A major advance in our understanding of T-cell activation has been the identification of the critical co-stimulatory molecules on T cells, such as CD28, lymphocyte function-associated antigen (LFA)-1, CD2, CD4, CD30, CD44, and CD154 (CD40L), and their interacting ligands on APCs or B cells. Although these molecules act through different mechanisms, some delivering co-stimulatory biochemical signals to the T cell and some enhancing adhesion to target tissues, they all have the ability to augment the T-cell proliferative responses to antigenic stimuli. Biologicals designed to interfere with co-stimulation via inhibiting engagement of co-stimulatory ligands have been used in several animal models of inflammatory arthritis and in treatment trials in RA. In experimental autoimmune diseases in animals, mAbs to CD4 have been used to prevent the induction of the disease [92,93]. Of relevance to human disease, mAbs to CD4 were also able to inhibit further progression when given after the initial inflammation had already become manifest [93,94], although, with one notable exception [95], controlled human trials have largely failed to demonstrate favorable results to date [79]. Interaction of CD2 with its ligand, CD58 has been blocked by application of a soluble fully human recombinant fusion protein comprising the first extracellular domain of CD58 and the hinge, CH2 and CH3 sequences of human IgG1 (LFA-3-IgG1; alefacept). Alefacept has been employed in patients with psoriasis, with substantial clinical response [96].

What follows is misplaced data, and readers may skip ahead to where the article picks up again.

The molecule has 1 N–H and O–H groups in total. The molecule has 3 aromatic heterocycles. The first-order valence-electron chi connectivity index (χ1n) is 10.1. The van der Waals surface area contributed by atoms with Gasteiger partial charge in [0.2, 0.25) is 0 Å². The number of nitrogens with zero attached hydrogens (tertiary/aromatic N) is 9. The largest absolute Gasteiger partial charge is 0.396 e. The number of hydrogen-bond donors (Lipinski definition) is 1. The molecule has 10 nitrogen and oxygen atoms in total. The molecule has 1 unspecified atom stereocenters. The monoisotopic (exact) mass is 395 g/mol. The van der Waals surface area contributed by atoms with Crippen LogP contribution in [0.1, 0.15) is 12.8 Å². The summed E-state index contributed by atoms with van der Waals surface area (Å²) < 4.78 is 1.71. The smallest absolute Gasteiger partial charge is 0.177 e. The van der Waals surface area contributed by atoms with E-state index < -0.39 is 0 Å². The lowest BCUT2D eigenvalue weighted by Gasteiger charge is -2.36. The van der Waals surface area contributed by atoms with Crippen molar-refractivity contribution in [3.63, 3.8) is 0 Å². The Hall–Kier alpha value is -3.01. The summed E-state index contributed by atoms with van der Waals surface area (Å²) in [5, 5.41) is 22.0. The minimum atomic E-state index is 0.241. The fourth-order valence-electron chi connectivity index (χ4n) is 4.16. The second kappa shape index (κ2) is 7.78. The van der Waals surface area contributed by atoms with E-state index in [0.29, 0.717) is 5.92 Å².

Inhibition of CD28-mediated co-stimulatory signals is a potent means of immunosuppression that can be achieved by blocking either CD28 or CD80 and CD86. Currently, humanized anti-B7 mAbs are in phase II clinical trials for solid organ transplantation, graft versus host disease, and mild to severe plaque psoriasis. An alternative approach to block CD28 co-stimulation is by coating CD80 and CD86 with a soluble Ig fusion protein of the extracellular domain of CTLA4 (CD152). CTLA4 is a homolog to CD28 and is expressed by activated T cells. It can bind both CD80 and CD86 with higher affinity than CD28. Because CD152 has a high affinity for CD80 and CD86, soluble forms of CTLA4 inhibit the interaction of CD28 with its ligands. In clinical trials, CTLA4-Ig (CTLA4-IgG1; abatacept) had favorable effects in patients with psoriasis vulgaris [97] and in patients with RA [98,99].